cated  the  underlying purpose with which  the  rule  making power  was vested in the Court.  Secondly she urged that  if head  (a)  -in  sub-Article (1) reading  "rules  as  to  the persons  practising  before the Court", were treated  as  an independent -subject, entirely, divorced from the context of the  opening  words "practice and procedure of  the  Court", even then the 235 power to make the rule was confined to the regulation of the conduct  of the persons practising i.e. entitled  under  the law to practising and so practising before the Court. Though a number of decisions were cited to us as to what was meant  by  ’practise and procedure of the Court’ we  do  not think  it useful or necessary to refer to them.  They  would have  been relevant and might require serious  consideration if the entire Power to make the rule was to depend merely on the  words  "regulating the practice and  procedure  of  the Court" but the Article specifically makes provision enabling rules  to  be  made "as to  persons  practising  before  the Court."  We are inclined to read item (a) as an  independent head  of  rule making power and not as merely a  part  of  a power  to  make  rules  for  "regulating  the  practice  and procedure of the Court." The word ’including’ which precedes the  enumeration  of  the items (a) to (i) as  well  as  the subject matter of item (a), stamp it as an independent  head of power. We  do  not, therefore, propose to deal  with  what  exactly would have been the content of a "regulation of practice and proceedure."  but shall proceed to consider the  meaning  of the  words  "Rules as to the persons practising  before  the Court" because if the rules now impugned could be  justified as  within  this power their validity cannot  be  impeached. Now as regards these words in item (a) the submission of the petitioner  was  two-fold : Firstly,  she  contrasted  these words with entry 77 in the Union List in Sch.  VII the  last portion of which reads: "Persons entitled to practise before the Supreme Court." Relying  on the contrast -between the two expressions  "per- sons practising" and "persons entitled to practise" the sub- mission  was that the words "persons practising  before  the Court" was narrower and gave this Court power to frame rules only  to  determine  the manner in  which  persons  who  had obtained a right to practise under a law made by  Parliament by virtue of its power under entry 77 could exercise 236 that right.  In this connection she drew a distinction  bet- ween ’being entitled to practise’ which would include deter- mining  or  prescribing  the qualifications  that  a  person should  possess before becoming entitled to practise,  which she urged was the subject matter of entry 77, and a rule  as to "a person practising before a court" which was the second stage  after  the  right to practice had  been  obtained  by Parliamentary  legislation.  In other words, the  submission was  that  by a rule made under Art.  145(1)(a)  this  Court could  neither  entitle  a person  to  practise  nor  impose qualifications  as  to  the right  to  practise-these  being matters  entirely within entry 77 and therefore  exclusively for parliamentary legislation. We  feel  unable to accept this argument.  We do  not  agree that  the  words "persons practising before  the  Court"  is narrower than the words "persons entitled to practise before the  Court".  The learned Additional  Solicitor-General  was well-founded in his submission that if, for instance,  there was  no  law  made by Parliament  entitling  any  person  to practise  before this Court, the construction  suggested  by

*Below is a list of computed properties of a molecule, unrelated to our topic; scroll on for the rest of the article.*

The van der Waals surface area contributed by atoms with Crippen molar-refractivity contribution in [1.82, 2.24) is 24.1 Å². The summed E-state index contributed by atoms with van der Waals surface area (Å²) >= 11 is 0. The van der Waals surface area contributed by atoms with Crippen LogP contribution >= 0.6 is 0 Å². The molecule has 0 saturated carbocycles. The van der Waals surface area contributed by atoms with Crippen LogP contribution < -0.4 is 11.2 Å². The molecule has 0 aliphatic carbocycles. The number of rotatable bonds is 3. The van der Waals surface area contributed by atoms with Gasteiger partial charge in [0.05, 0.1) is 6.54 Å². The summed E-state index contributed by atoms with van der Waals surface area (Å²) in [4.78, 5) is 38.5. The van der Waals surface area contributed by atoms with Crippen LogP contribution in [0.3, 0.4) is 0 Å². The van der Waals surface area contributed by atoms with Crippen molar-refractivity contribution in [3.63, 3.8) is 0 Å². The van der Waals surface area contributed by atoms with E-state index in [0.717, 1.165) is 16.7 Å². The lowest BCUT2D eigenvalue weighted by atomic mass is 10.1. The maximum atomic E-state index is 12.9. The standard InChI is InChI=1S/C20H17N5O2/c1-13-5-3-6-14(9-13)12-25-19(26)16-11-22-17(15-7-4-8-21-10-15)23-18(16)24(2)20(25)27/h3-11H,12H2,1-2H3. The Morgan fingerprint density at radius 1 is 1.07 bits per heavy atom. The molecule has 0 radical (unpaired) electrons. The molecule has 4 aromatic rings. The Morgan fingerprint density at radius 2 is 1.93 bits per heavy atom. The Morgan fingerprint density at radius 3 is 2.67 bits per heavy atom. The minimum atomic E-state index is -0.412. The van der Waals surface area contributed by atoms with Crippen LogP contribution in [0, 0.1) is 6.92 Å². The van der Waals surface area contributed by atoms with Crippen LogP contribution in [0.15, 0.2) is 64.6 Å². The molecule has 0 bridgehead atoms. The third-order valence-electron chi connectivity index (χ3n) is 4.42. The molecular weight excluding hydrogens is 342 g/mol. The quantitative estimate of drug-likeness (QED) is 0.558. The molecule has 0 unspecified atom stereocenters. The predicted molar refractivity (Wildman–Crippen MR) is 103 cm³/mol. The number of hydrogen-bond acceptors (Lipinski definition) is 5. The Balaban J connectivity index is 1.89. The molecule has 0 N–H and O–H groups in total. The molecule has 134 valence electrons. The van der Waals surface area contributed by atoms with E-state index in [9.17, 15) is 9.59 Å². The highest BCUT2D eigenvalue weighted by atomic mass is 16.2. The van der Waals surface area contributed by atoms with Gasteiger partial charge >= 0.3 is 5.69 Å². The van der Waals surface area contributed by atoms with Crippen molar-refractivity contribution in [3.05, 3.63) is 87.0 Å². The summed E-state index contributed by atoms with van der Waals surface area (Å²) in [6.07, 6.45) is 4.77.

the  applicant would mean that this Court could not  make  a rule  prescribing qualifications for persons to practise  in this Court.  In this connection it is interesting to  notice that  the  words  used in Art.  145(1)(a)  have  been  taken substantially from s. 214(1) of the Government of India Act, 1935.  That section ran, to quote the material words:               "The Federal Court may from time to time, with               the  approval of the Governor-General  in  his               discretion make rules of Court for  regulating               generally  the practice and procedure  of  the               Court  including  rules  as  to  the   persons               practising before the Court........ The Government of India Act, 1935 did not in its legislative lists have a provision like as we have in entry 77 of List I (vide entry 53 of List I).  The Federal Court immediately on its  formation made rules and under Order IV of those  rules provision was made prescribing qualifications for the                             237 enrolment  as  Advocates of the  Federal  Court.   Advocates entitled to practise in the High Courts with a standing of 5 years  on the rolls of High Court and who satisfied  certain requisite  conditions were entitled to be enrolled as  Advo- cates, while for enrolment as Senior Advocates a standing of 10 years as an Advocate of a High Court Bar was  prescribed. We  are  pointing this out only for the purpose  of  showing that  the  words "as to the persons  practising  before  the Court"  were  then used in a comprehensive sense  so  as  to include  a rule not merely as to the manner of practice  but also  of  the  right  to  practise  or  the  entitlement  to practice.  Those words which are repeated in Art.  145(1)(a) have still the same content.  We ought to add that there  is no anomaly involved in the construction that this Court  can by  its  rules  make  provision  prescribing  qualifications entitling persons to practise before it, and that Parliament can do likewise.  There is no question of a conflict between the  legislative  power of Parliament  and  the  rule-making power of this Court, because by reason of the opening  words of  Art.  145,  any  rule made  by  this  Court  would  have operation  only  subject to laws made by Parliament  on  the subject of the entitlement to practise.  We are,  therefore, clearly  of  the opinion that on the express terms  of  Art. 145(1)(a) the impugned rules 16 and 17 are valid and  within the rule-making power. The  learned Additional-Solicitor made a further  submission that  the rule could be justified under the inherent  powers of the Court and relied for this purpose on the decision  of this  Court  in  re: Sant Ram [1960] 3 S.C.R. 499  where  at pages  504, 505 the inherent powers of this Court have  been referred to.  In the view we take about the construction  of Art.  145(1)(a)  we do not think it necessary  to  rest  our decision  on  the inherent powers of this Court to  frame  a rule of this sort. The petition, therefore, fails and is rejected. Petition dismissed. 238